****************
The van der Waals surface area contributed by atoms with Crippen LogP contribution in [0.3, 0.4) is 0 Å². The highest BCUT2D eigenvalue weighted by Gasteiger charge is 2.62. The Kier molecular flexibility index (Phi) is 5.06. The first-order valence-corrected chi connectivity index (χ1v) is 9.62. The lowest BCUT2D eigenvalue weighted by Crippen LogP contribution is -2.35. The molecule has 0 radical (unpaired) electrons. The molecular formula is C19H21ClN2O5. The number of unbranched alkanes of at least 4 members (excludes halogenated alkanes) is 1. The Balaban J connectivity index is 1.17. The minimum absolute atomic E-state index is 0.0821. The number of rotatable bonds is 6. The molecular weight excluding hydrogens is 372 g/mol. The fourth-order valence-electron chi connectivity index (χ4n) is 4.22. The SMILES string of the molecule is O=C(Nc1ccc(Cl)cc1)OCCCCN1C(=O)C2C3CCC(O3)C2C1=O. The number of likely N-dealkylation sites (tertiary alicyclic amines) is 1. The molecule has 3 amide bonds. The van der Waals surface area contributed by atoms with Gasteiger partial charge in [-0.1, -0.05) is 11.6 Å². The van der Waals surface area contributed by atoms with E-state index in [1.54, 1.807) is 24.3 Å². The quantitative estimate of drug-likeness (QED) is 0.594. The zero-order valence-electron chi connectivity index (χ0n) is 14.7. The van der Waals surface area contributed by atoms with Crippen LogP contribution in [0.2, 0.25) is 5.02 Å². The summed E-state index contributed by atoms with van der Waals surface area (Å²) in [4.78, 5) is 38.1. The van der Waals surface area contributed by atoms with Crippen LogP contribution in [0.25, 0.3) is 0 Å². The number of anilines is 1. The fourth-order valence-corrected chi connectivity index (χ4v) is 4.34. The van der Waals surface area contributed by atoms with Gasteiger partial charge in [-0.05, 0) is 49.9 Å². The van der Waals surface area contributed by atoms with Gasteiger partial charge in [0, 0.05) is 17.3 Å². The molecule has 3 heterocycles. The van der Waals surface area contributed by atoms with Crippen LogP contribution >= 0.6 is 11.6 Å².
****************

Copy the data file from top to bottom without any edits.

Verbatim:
The van der Waals surface area contributed by atoms with Crippen LogP contribution in [0.3, 0.4) is 0 Å². The highest BCUT2D eigenvalue weighted by Gasteiger charge is 2.62. The Kier molecular flexibility index (Phi) is 5.06. The first-order valence-corrected chi connectivity index (χ1v) is 9.62. The lowest BCUT2D eigenvalue weighted by Crippen LogP contribution is -2.35. The molecule has 0 radical (unpaired) electrons. The molecular formula is C19H21ClN2O5. The number of unbranched alkanes of at least 4 members (excludes halogenated alkanes) is 1. The Balaban J connectivity index is 1.17. The minimum absolute atomic E-state index is 0.0821. The number of rotatable bonds is 6. The molecular weight excluding hydrogens is 372 g/mol. The fourth-order valence-electron chi connectivity index (χ4n) is 4.22. The SMILES string of the molecule is O=C(Nc1ccc(Cl)cc1)OCCCCN1C(=O)C2C3CCC(O3)C2C1=O. The number of likely N-dealkylation sites (tertiary alicyclic amines) is 1. The molecule has 3 amide bonds. The van der Waals surface area contributed by atoms with Gasteiger partial charge in [-0.1, -0.05) is 11.6 Å². The van der Waals surface area contributed by atoms with E-state index in [1.54, 1.807) is 24.3 Å². The quantitative estimate of drug-likeness (QED) is 0.594. The zero-order valence-electron chi connectivity index (χ0n) is 14.7. The van der Waals surface area contributed by atoms with Crippen LogP contribution in [0.2, 0.25) is 5.02 Å². The summed E-state index contributed by atoms with van der Waals surface area (Å²) in [4.78, 5) is 38.1. The van der Waals surface area contributed by atoms with Crippen LogP contribution in [0.25, 0.3) is 0 Å². The number of anilines is 1. The fourth-order valence-corrected chi connectivity index (χ4v) is 4.34. The van der Waals surface area contributed by atoms with Gasteiger partial charge in [-0.05, 0) is 49.9 Å². The van der Waals surface area contributed by atoms with Gasteiger partial charge in [0, 0.05) is 17.3 Å². The molecule has 3 heterocycles. The van der Waals surface area contributed by atoms with Crippen LogP contribution >= 0.6 is 11.6 Å².